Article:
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Eight conservation groups and one individual are asking a Helena judge to stop Montana’s wolverine trapping season, saying their population is “imperiled” and that the animal is a candidate for protection under federal statutes.

The trapping season is set to begin Dec. 1, with a total of five wolverines allowed to be taken statewide. Wolverines are trapped for their fur.

The groups filed a formal petition in August asking Montana Fish, Wildlife and Parks to adopt a new rule ending the trapping of wolverines until they are no longer a candidate or listed species under the Endangered Species Act.

Neither the FWP Commission nor FWP Director Joe Maurier responded to the petition. But on Thursday, FWP spokesman Ron Aasheim said the current quota is sustainable and the state has no intention to harm the overall wolverine population.

The U.S. Fish and Wildlife Service announced in December 2010 that the wolverine deserves federal protection under the Endangered Species Act, but also said it could not undertake the necessary rulemaking process for lack of time, so the wolverine remains a “candidate” species awaiting protective status

“Montana state law requires Montana Fish Wildlife and Parks to ‘assist in the maintenance or recovery’ of wolverines. We hoped to avoid litigation when we filed our petition in August. Unfortunately, the state refused to consider the science included in our petition and halt the needless trapping of these imperiled animals,” said Matthew Bishop, an attorney with the Western Environmental Law Center who is representing the groups. “So now we’re compelled to follow the only course left open to us, which is to seek judicial review.”

The lawsuit was filed in Lewis and Clark District Court by Helena Hunters and Anglers Association, Friends of the Wild Swan, Montana Ecosystem Defense Council, Native Ecosystems Council, the Alliance for the Wild Rockies, the Swan View Coalition, Wild Earth Guardians, Footloose Montana and George Wuerthner.

Montana is the only state in the Lower 48 that still allows the wolverine to be trapped. The state is home to between 100 and 175 animals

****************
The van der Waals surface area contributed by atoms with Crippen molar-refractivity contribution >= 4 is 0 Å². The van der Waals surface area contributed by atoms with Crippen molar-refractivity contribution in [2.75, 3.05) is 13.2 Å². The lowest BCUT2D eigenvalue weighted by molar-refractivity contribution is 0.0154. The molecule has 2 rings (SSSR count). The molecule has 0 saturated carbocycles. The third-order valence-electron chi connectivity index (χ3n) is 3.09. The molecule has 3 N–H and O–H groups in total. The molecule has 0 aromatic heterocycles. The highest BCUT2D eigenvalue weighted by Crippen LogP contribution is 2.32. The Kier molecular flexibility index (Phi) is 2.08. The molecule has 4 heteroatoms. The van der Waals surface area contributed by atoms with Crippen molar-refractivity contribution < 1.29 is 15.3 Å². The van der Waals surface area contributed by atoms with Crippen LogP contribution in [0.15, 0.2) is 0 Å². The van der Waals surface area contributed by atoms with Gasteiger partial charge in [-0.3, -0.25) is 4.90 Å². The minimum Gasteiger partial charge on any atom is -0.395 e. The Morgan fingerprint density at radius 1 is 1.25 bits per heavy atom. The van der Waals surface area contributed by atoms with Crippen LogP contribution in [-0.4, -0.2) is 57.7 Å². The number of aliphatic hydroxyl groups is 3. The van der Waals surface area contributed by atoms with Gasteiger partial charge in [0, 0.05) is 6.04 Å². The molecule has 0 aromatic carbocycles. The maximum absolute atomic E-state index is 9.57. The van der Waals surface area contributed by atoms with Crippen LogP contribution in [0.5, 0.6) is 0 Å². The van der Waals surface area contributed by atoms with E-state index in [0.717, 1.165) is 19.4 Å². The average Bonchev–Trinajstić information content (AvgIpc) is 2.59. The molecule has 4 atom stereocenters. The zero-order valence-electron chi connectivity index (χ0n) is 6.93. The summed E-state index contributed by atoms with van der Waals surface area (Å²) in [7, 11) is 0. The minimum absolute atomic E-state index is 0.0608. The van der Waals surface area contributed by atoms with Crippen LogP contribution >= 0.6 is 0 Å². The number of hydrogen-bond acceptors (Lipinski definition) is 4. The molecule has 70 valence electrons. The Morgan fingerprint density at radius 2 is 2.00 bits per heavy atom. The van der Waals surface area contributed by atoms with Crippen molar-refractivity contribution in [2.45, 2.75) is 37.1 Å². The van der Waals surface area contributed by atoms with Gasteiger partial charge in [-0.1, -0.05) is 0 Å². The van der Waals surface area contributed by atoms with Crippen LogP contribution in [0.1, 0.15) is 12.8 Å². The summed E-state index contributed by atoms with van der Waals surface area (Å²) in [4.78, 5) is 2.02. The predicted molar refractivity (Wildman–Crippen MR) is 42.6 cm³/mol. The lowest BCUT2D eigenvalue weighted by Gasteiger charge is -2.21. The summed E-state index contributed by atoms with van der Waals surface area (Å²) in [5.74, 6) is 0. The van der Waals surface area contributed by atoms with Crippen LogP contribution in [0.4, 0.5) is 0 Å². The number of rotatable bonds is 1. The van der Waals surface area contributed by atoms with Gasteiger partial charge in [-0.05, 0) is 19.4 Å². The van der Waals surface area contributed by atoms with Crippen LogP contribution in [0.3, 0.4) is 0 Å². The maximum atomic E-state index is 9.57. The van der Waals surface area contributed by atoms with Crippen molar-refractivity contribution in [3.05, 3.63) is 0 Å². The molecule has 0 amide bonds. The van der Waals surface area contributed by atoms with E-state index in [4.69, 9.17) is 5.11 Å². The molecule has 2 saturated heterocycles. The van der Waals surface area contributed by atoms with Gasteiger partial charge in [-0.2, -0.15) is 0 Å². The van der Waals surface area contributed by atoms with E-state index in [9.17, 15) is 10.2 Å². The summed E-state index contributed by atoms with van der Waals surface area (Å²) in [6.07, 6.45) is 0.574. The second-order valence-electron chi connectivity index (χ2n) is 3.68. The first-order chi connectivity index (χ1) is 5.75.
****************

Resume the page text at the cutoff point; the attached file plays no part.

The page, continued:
Mike Garrity, executive director of the Helena-based Alliance for the Wild Rockies, said their main home range is in Glacier National Park and the Bob Marshall Wilderness Area, but they’re also found in the mountains around Helena.

“They’re in the Little Belt Mountains due west of here, and their travel corridor goes through the Big Belt Mountains, and along MacDonald Pass, to Lincoln, into the Scapegoat Wilderness Area and over to the Mission Mountains,” Garrity said. “They also follow the Continental Divide south.”

Wolverines require cold climates where deep snow remains into late May so females can dig secure dens in the snow to raise their young. The groups say those conditions are disappearing nationwide due to climate change, and that warming temperatures also are increasing the distance between viable habitat, making it more difficult for wolverines to reproduce.

“Trapping wolverine under these circumstances is making an already bleak situation worse,” Bishop said.

Gary Ingman, a board member of the Helena Hunters and Anglers Association, said that stopping wolverine trapping is the right thing to do – morally, scientifically, socially and ecologically.

“The biological models show that the current population levels are simply not self-sustaining and nowhere near high enough to provide recreational trapping opportunities in Montana,” Ingman added.

The Associated Press contributed to this report.

Reporter Eve Byron: 447-4076 or

Follow Eve on Twitter@IR_EveByron

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